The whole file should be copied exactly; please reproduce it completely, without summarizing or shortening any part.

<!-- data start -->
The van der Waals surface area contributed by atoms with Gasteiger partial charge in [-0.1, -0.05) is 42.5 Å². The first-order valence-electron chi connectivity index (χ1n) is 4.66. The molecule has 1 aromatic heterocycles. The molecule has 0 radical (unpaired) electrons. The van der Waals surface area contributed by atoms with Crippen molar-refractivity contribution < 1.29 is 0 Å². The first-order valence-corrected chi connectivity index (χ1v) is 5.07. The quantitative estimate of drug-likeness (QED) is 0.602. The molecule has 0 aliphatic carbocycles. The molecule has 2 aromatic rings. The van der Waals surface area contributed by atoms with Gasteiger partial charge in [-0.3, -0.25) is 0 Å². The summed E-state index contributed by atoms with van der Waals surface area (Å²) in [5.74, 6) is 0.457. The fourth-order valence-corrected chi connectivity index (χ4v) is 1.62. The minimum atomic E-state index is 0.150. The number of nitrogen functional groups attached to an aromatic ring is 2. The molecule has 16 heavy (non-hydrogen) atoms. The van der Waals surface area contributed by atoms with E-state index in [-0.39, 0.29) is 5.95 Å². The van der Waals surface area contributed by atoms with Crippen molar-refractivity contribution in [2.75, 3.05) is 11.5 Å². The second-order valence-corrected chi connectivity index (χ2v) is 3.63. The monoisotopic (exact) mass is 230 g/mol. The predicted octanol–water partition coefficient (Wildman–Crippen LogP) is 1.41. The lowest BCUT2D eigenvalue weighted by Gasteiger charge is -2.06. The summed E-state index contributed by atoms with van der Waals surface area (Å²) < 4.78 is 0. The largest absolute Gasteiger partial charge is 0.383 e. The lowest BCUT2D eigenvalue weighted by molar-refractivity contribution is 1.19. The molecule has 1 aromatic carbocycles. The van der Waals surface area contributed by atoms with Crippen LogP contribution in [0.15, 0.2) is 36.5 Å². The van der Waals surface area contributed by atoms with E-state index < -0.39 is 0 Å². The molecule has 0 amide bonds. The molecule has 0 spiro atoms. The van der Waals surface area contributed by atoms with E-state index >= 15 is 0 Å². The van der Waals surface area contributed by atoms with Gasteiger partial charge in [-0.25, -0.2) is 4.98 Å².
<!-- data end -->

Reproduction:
The van der Waals surface area contributed by atoms with Gasteiger partial charge in [-0.1, -0.05) is 42.5 Å². The first-order valence-electron chi connectivity index (χ1n) is 4.66. The molecule has 1 aromatic heterocycles. The molecule has 0 radical (unpaired) electrons. The van der Waals surface area contributed by atoms with Crippen molar-refractivity contribution < 1.29 is 0 Å². The first-order valence-corrected chi connectivity index (χ1v) is 5.07. The quantitative estimate of drug-likeness (QED) is 0.602. The molecule has 0 aliphatic carbocycles. The molecule has 2 aromatic rings. The van der Waals surface area contributed by atoms with Gasteiger partial charge in [-0.3, -0.25) is 0 Å². The summed E-state index contributed by atoms with van der Waals surface area (Å²) in [5.74, 6) is 0.457. The fourth-order valence-corrected chi connectivity index (χ4v) is 1.62. The minimum atomic E-state index is 0.150. The number of nitrogen functional groups attached to an aromatic ring is 2. The molecule has 16 heavy (non-hydrogen) atoms. The van der Waals surface area contributed by atoms with E-state index in [-0.39, 0.29) is 5.95 Å². The van der Waals surface area contributed by atoms with Crippen molar-refractivity contribution in [2.75, 3.05) is 11.5 Å². The second-order valence-corrected chi connectivity index (χ2v) is 3.63. The monoisotopic (exact) mass is 230 g/mol. The predicted octanol–water partition coefficient (Wildman–Crippen LogP) is 1.41. The lowest BCUT2D eigenvalue weighted by Gasteiger charge is -2.06. The summed E-state index contributed by atoms with van der Waals surface area (Å²) < 4.78 is 0. The largest absolute Gasteiger partial charge is 0.383 e. The lowest BCUT2D eigenvalue weighted by molar-refractivity contribution is 1.19. The molecule has 1 aromatic carbocycles. The van der Waals surface area contributed by atoms with Crippen LogP contribution in [0.15, 0.2) is 36.5 Å². The van der Waals surface area contributed by atoms with E-state index < -0.39 is 0 Å². The molecule has 0 amide bonds. The molecule has 0 spiro atoms. The van der Waals surface area contributed by atoms with E-state index >= 15 is 0 Å². The van der Waals surface area contributed by atoms with Gasteiger partial charge in [-0.25, -0.2) is 4.98 Å².